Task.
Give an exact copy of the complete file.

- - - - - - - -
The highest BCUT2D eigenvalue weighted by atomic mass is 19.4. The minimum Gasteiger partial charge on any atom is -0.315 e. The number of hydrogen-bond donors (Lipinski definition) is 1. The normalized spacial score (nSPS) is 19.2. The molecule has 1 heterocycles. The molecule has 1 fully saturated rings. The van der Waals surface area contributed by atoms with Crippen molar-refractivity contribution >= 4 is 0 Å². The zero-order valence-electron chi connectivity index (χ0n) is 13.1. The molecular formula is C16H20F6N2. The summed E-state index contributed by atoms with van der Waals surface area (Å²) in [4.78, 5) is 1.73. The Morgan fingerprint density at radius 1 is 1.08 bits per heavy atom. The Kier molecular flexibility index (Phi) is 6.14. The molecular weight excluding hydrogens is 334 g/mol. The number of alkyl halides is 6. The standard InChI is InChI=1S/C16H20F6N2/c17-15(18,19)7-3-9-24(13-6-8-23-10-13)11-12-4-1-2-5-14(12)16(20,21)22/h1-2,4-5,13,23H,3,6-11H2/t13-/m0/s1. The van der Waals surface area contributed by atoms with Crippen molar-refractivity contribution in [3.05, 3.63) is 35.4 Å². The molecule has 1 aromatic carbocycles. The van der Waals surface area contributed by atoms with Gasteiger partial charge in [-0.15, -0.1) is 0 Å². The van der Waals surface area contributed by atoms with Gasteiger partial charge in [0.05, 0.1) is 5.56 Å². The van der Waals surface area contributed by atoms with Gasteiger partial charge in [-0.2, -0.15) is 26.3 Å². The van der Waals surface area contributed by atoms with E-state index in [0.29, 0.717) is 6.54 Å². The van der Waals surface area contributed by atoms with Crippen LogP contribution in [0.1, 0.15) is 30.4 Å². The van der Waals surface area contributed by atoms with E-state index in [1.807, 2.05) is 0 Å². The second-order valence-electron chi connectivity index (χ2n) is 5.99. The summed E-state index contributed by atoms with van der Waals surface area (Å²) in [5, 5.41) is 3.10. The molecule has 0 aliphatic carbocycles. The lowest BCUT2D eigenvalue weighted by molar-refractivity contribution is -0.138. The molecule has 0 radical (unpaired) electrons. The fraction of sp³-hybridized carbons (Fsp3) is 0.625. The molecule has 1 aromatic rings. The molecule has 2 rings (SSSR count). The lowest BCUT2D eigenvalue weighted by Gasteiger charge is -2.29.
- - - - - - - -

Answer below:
The highest BCUT2D eigenvalue weighted by atomic mass is 19.4. The minimum Gasteiger partial charge on any atom is -0.315 e. The number of hydrogen-bond donors (Lipinski definition) is 1. The normalized spacial score (nSPS) is 19.2. The molecule has 1 heterocycles. The molecule has 1 fully saturated rings. The van der Waals surface area contributed by atoms with Crippen molar-refractivity contribution >= 4 is 0 Å². The zero-order valence-electron chi connectivity index (χ0n) is 13.1. The molecular formula is C16H20F6N2. The summed E-state index contributed by atoms with van der Waals surface area (Å²) in [4.78, 5) is 1.73. The Morgan fingerprint density at radius 1 is 1.08 bits per heavy atom. The Kier molecular flexibility index (Phi) is 6.14. The molecular weight excluding hydrogens is 334 g/mol. The number of alkyl halides is 6. The standard InChI is InChI=1S/C16H20F6N2/c17-15(18,19)7-3-9-24(13-6-8-23-10-13)11-12-4-1-2-5-14(12)16(20,21)22/h1-2,4-5,13,23H,3,6-11H2/t13-/m0/s1. The van der Waals surface area contributed by atoms with Crippen molar-refractivity contribution in [3.05, 3.63) is 35.4 Å². The molecule has 1 aromatic carbocycles. The van der Waals surface area contributed by atoms with Gasteiger partial charge in [-0.15, -0.1) is 0 Å². The van der Waals surface area contributed by atoms with Gasteiger partial charge in [0.05, 0.1) is 5.56 Å². The van der Waals surface area contributed by atoms with Gasteiger partial charge in [-0.2, -0.15) is 26.3 Å². The van der Waals surface area contributed by atoms with E-state index in [0.29, 0.717) is 6.54 Å². The van der Waals surface area contributed by atoms with Crippen LogP contribution in [0.1, 0.15) is 30.4 Å². The van der Waals surface area contributed by atoms with E-state index in [1.807, 2.05) is 0 Å². The second-order valence-electron chi connectivity index (χ2n) is 5.99. The summed E-state index contributed by atoms with van der Waals surface area (Å²) in [5, 5.41) is 3.10. The molecule has 0 aliphatic carbocycles. The lowest BCUT2D eigenvalue weighted by molar-refractivity contribution is -0.138. The molecule has 0 radical (unpaired) electrons. The fraction of sp³-hybridized carbons (Fsp3) is 0.625. The molecule has 1 aromatic rings. The molecule has 2 rings (SSSR count). The lowest BCUT2D eigenvalue weighted by Gasteiger charge is -2.29.